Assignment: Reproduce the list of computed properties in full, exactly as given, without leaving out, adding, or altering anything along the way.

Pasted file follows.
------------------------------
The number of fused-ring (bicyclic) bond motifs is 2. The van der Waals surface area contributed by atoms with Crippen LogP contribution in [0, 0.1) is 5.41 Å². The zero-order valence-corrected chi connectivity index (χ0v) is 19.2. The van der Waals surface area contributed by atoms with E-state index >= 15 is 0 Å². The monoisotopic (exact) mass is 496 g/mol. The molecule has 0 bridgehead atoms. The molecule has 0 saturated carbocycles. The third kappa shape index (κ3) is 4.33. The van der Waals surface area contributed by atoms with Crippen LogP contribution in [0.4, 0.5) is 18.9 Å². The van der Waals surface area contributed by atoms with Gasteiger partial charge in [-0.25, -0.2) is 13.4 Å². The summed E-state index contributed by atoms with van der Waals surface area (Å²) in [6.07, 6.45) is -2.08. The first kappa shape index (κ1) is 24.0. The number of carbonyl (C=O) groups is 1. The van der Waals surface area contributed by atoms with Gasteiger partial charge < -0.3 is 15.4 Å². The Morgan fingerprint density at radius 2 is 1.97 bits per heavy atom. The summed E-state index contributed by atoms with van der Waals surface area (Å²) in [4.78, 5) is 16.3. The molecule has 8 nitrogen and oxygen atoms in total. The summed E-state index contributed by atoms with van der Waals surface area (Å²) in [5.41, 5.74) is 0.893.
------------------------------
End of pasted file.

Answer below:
The number of fused-ring (bicyclic) bond motifs is 2. The van der Waals surface area contributed by atoms with Crippen LogP contribution in [0, 0.1) is 5.41 Å². The zero-order valence-corrected chi connectivity index (χ0v) is 19.2. The van der Waals surface area contributed by atoms with E-state index >= 15 is 0 Å². The monoisotopic (exact) mass is 496 g/mol. The molecule has 0 bridgehead atoms. The molecule has 0 saturated carbocycles. The third kappa shape index (κ3) is 4.33. The van der Waals surface area contributed by atoms with Crippen LogP contribution in [0.4, 0.5) is 18.9 Å². The van der Waals surface area contributed by atoms with Gasteiger partial charge in [-0.25, -0.2) is 13.4 Å². The summed E-state index contributed by atoms with van der Waals surface area (Å²) in [6.07, 6.45) is -2.08. The first kappa shape index (κ1) is 24.0. The number of carbonyl (C=O) groups is 1. The van der Waals surface area contributed by atoms with Gasteiger partial charge < -0.3 is 15.4 Å². The Morgan fingerprint density at radius 2 is 1.97 bits per heavy atom. The summed E-state index contributed by atoms with van der Waals surface area (Å²) in [4.78, 5) is 16.3. The molecule has 8 nitrogen and oxygen atoms in total. The summed E-state index contributed by atoms with van der Waals surface area (Å²) in [5.41, 5.74) is 0.893.